Homeowner is a game about adulting that is such a mood
Adulthood has got an awful lot going for it. You can buy whatever you want to eat! You can have your own place! No one can tell you what to do! Of course, it doesn’t take much adulting until one realizes that adult life is not exactly all that it was hyped up to be.
In fact, in a cruel twist, the very things that are so great about adult life are often the very things that are so, so bad about adult life.
Adelaide-based indie developer duo William Newman and Ashleigh Hansen of Birdrun have tapped into this disillusionment with their ode to adulthood, Homeowner. It’s a 2D top-down survival game with an old-school adventure aesthetic that immediately caught my eye.
Players are dropped into the role of an anonymous adult human in their home and must balance their need for food, sleep, and sanity as they attend their job and maintain their home.
It may come as no surprise that this is not as simple as it sounds.
I was recently lucky enough to play Homeowner in the Indie Games Room at AVCon, and to have a chat with the Ashleigh and William about its genesis during the Global Game Jam and their plans for the future.
PowerUp!: So how’s your AVCon going?
Birdrun: Really good! We’ve had a lot of interest and a lot of good playthroughs!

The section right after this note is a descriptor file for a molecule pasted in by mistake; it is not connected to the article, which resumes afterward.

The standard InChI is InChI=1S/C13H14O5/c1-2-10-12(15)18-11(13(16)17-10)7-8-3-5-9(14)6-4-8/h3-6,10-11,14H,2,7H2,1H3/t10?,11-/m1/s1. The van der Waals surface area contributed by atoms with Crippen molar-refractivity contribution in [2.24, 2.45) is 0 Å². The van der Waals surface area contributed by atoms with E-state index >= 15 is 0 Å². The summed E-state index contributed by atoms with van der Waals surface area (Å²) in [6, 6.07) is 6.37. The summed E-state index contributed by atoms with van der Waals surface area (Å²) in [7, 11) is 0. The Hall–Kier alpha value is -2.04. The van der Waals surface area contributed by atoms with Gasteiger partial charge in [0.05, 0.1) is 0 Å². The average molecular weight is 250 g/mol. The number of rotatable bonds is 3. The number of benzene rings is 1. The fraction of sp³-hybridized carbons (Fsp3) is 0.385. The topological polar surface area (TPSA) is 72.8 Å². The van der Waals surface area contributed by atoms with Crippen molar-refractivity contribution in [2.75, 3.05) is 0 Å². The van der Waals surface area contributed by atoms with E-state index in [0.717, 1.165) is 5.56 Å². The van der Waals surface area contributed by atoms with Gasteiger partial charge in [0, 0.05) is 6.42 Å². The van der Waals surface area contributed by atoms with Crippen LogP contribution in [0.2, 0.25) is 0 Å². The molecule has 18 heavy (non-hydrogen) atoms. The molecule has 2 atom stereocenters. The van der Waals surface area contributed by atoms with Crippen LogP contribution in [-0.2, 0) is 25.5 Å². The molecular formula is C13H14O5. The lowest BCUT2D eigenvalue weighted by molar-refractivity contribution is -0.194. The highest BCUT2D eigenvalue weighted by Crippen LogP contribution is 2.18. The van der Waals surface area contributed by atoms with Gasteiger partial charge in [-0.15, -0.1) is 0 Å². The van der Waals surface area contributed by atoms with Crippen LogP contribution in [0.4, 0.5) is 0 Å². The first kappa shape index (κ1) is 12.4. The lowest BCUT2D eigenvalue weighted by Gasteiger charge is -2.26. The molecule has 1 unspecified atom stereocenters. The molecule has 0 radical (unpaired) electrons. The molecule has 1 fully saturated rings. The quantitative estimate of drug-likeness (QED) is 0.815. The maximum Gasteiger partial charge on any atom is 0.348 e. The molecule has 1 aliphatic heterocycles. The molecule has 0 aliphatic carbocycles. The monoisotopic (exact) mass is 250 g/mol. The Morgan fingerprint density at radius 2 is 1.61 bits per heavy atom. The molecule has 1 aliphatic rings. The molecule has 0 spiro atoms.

PU!: Tell me about Homeowner – how does it work? What’s the endgame?
B: So, this is what we’ve started referring to as an adult survival simulation, or “adulting simulation”. You have to survive seven days of PERFECTLY NORMAL adult life – that usually gets a laugh and gets people interested.
Basically, this is a game that came out of this year’s Global Game Jam, the theme for which was “what home means to you”. Our reaction to that was that home is a lot of work! You’ve got to maintain a job, you’ve got to maintain cooking, and cleaning, and stress, and sleep, and there’s never enough time for everything. So, we took that sentiment, exaggerated it, and gave it a slight horror theme.
PU!: Has the game changed much since the Global Game Jam?
B: Not a huge amount. We’ve ironed some bugs out, given it few graphical touch-ups and a bit of polish, but it hasn’t changed much.
PU!: Where are you hoping to take it after AVCon?
B: We’re basically just showing it off to get some interest. It’s already up on itch.io for free. We’re probably not going to take this particular game much further, we’re just gauging responses and reactions.
We’ll probably make more [games] in the future; we always get ideas from game jams. You know—you spend a very intense weekend making a game that you become very proud of, and then you never want to see it again! You’re done!
The end result is all very rushed. It’s a mess. But we always come away with ideas; it’s like, we’ll take this idea and make something more out of it.
PU!: Speaking of ideas, are you working on anything new?
B: We’ve got a little retro platformer that we’re building up and it’s one that we always want to get back to, but we have a few other ideas too. We want to do something with multiplayer, like on the open-world Minecraft side of things. So yeah, we’ve got a few ideas that we want to build on.
Many thanks to William and Ashleigh for taking the time to speak with us.